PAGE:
Presentation on theme: "Cable Industry Richard Craig Telecommunications Technologies."— Presentation transcript:
Cable Industry Richard Craig Telecommunications Technologies
Chapter 2 Cable Television Cable delivers Multichannel high-quality video to subscribers for monthly fee. Can also provide two-way services for data & telephony
Cable System Cable System Consists of –Headend- point at which all program signals are received, assembled & processed for transmission by the distribution network –Distribution network- carries the program signal through the community, using coaxial or fiber optic cables. Consist of 2 elements –Trunk- large cable that leaves the headend, travels thru the community, and splits at various points, stops at the end of service areas
Cable System –Feeder-smaller cable running along the streets in a neighborhood to which subscribers connect. Bridge amplifiers-spread throughout trunk to maintain strong signal. –Subscriber Drop-then takes the signal from the feeder system to the sbuscribers home, where it is picked up by television reciever. Entire system makes sure the original signal stays strong.
Cable Television (Background) Original purpose of cable to extend the reach of regional broadcast stations First deployed in the 40s for rural locations w/ bad broadcast reception Early predecessors include –Community Antenna Television (CATV) –Parsons Experiment
Cable (Background) 1949 Robert Tarlton Developed the Lansford System-building a master antenna at the base of the Allegheny Mountains to amplify televison signals.
Nature of Cable Changed in the 70s –with new software in programming –no longer an extension for broadcast stations 75 HBO makes first communications satellite network exclusively for cable companies. –Cable operators now could offer multiple channels of unique programming to customers.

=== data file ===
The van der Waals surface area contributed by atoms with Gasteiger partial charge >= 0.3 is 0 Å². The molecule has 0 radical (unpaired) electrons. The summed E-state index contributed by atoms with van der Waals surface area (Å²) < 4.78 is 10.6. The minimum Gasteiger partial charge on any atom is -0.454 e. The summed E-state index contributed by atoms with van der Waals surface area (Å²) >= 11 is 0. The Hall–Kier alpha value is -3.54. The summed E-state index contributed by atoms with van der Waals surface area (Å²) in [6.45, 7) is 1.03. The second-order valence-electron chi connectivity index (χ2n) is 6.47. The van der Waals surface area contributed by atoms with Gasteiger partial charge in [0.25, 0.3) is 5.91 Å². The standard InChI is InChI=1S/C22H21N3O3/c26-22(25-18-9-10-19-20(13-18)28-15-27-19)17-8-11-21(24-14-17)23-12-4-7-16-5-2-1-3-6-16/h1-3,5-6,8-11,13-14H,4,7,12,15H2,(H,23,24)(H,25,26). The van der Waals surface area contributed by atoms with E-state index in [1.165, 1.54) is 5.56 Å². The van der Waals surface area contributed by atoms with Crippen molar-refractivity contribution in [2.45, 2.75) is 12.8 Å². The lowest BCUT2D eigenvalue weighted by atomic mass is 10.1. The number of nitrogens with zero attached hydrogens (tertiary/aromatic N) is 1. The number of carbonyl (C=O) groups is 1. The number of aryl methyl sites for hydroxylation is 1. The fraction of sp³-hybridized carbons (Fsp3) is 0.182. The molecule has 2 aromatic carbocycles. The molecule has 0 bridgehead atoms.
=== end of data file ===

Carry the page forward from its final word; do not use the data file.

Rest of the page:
Nature of Cable Ted Turner –Uplinks signal of his small, independent Atlanta television station (then WTCG, now WTBS) to the same satellite carrying HBO signal. Allowing any cable system distributing HBO to distribute his station as well. –First Superstation –Inspired creation of new cable channels (CNN, MTV, ESPN)
Nature of Cable Opens up Niche Market Capabilities Cable companies needed to upgrade system to offer more channels Number of available cable channels sparked interest in cable from consumers in urban areas Growth in urban areas caused # of cable subscribers to increase drastically
Cable Milestone 1999 Emmy Awards milestone for Cable Industry –Cable programs had 134 nominations –HBO winning more prime-time Emmy awards than broadcast networks
Early Cable Regulation Local regulations –Local governments claimed authority over cable systems. Regulated prices, channel line- ups and more. Cable Act of 84 removed most of these restrictions. –Late 80s investment poured into industry –# of systems & subscribers increased –Profitability led to consolidation Small systems purchased by Multiple System Operators(MSOs)
Early Cable Regulation Price Deregulation –Led to rapid rise in cable rates By early 90s cable experienced significant regulatory and competitive problems. –Complaints from consumers about increasing subscription fees. –Deteriorating services
Early Regulation Complaints led to the Cable Television Consumer Protection & Competition Act of 92 –re-regulated cable industry imposed price control customer service requirements –Delivered major victory to broadcast television stations. Allowing them to dictate to local cable systems whether they had to be included on cable line-up(must carry). Or whether the cable operator had to negotiate for permission to carry the station (retransmission consent)
Competitors to Cable Experiments with alternative technologies to deliver cable –Wireless Cable –Multichannel Multi-point Distribution Service (MMDS) –Direct Broadcast Satellite (DBS) has experienced significant growth in past several years Now has local-in-local capabilities –Video Dial Tone (VDT) Competition Act required cable program networks to sell their services to competitors